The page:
Best-selling author Tim O’Brien shares wisdom from a life in letters, lessons learned in wartime, and the challenges, humor, and rewards of raising two sons.
“We are all writing our maybe books full of maybe tomorrows, and each maybe tomorrow brings another maybe tomorrow, and then another, until the last line of the last page receives its period.”
In 2003, already an older father, National Book Award–winning novelist Tim O’Brien resolved to give his young sons what he wished his own father had given to him—a few scraps of paper signed “Love, Dad.” Maybe a word of advice. Maybe a sentence or two about some long-ago Christmas Eve. Maybe some scattered glimpses of their rapidly aging father, a man they might never really know. For the next fifteen years, the author talked to his sons on paper, as if they were adults, imagining what they might want to hear from a father who was no longer among the living.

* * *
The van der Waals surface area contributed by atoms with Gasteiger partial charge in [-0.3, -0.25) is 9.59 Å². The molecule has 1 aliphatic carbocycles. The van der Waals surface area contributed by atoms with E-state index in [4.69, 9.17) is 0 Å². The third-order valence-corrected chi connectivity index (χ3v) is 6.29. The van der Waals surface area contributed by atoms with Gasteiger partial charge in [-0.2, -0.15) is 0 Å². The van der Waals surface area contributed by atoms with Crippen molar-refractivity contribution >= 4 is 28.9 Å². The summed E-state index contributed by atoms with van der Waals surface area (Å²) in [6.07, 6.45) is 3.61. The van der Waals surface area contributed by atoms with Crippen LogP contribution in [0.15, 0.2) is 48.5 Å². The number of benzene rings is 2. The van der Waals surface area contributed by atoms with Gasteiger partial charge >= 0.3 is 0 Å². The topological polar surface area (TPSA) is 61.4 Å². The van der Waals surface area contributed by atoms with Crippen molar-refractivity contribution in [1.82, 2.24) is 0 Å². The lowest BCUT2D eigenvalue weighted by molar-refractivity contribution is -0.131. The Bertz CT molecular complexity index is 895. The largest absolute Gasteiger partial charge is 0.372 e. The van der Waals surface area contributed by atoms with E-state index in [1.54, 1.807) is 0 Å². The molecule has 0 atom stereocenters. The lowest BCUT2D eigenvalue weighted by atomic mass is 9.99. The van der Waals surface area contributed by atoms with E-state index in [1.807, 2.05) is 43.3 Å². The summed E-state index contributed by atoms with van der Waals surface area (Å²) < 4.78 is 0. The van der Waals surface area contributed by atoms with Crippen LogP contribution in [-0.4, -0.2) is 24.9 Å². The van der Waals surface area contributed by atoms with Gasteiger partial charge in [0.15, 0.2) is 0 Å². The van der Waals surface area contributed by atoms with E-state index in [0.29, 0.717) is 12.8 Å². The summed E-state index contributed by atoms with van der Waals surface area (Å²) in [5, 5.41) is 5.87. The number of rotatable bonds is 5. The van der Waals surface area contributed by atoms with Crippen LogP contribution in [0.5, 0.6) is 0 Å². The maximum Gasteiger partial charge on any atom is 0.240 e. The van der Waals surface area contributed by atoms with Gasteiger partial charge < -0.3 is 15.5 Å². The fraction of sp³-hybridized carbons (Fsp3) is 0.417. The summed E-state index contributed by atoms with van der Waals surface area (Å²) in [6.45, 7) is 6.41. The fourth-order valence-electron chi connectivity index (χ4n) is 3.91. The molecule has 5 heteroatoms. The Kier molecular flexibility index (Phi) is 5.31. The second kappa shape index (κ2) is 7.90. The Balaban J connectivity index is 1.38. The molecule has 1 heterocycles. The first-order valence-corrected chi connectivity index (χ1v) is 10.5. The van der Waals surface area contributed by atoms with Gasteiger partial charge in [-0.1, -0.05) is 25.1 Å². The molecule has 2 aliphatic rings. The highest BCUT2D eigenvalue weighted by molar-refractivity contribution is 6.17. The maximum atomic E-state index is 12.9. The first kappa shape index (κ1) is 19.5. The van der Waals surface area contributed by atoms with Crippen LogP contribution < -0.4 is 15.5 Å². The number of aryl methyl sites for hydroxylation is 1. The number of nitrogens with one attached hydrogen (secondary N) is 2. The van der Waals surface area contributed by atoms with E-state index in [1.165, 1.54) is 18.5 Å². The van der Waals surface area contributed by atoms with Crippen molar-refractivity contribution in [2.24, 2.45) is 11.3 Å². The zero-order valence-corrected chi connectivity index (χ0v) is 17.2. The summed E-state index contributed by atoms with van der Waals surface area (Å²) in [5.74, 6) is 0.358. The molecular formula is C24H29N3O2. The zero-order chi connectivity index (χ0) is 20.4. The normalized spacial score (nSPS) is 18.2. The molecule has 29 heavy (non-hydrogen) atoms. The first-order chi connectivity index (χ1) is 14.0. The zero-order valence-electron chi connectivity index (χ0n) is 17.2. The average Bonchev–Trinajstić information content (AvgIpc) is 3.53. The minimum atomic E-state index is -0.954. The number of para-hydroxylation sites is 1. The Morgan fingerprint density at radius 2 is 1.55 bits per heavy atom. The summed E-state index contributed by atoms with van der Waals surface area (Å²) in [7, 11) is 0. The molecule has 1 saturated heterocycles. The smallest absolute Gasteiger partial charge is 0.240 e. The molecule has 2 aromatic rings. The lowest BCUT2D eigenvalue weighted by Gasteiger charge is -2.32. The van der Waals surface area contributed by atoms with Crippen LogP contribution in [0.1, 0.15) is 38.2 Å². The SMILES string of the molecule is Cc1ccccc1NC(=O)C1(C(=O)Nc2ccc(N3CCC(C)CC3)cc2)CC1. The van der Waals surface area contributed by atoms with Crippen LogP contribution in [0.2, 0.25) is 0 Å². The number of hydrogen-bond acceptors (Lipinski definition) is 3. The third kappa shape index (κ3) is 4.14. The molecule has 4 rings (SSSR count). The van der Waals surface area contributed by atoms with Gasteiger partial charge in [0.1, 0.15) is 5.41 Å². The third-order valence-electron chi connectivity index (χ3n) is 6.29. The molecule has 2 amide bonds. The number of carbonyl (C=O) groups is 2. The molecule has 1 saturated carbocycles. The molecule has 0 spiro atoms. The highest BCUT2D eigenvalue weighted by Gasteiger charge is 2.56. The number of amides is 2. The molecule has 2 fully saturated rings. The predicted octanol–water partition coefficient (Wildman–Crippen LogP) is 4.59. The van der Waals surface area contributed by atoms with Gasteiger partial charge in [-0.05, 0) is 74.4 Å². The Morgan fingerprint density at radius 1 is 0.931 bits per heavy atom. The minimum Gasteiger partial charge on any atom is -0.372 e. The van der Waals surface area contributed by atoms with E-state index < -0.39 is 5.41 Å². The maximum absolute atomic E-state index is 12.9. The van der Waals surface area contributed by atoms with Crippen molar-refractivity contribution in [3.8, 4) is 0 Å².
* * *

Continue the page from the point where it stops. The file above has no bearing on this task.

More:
O’Brien traverses the great variety of human experience and emotion, moving from soccer games to warfare to risqué lullabies, from alcoholism to magic shows to history lessons to bittersweet bedtime stories, but always returning to a father’s soul-saving love for his sons.
The result is Dad’s Maybe Book, a funny, tender, wise, and enduring literary achievement that will squeeze the reader’s heart with joy and recognition.
About the Author
TIM O’BRIEN received the 1979 National Book Award for Going After Cacciato. Among his other books are The Things They Carried, Pulitzer Finalist and a New York Times Book of the Century, and In the Lake of the Woods, winner of the James Fenimore Cooper Prize. He was awarded the Pritzker Literature Award for lifetime achievement in military writing in 2013.
“If this does, in fact, prove to be the last thing he writes, it is a touching conclusion to a literary career that has left us with a shelf of enduring novels, memoirs and short stories. Mr. O’Brien, like Hemingway, didn’t necessarily write about war as much as something larger: our shared humanity.”
—Wall Street Journal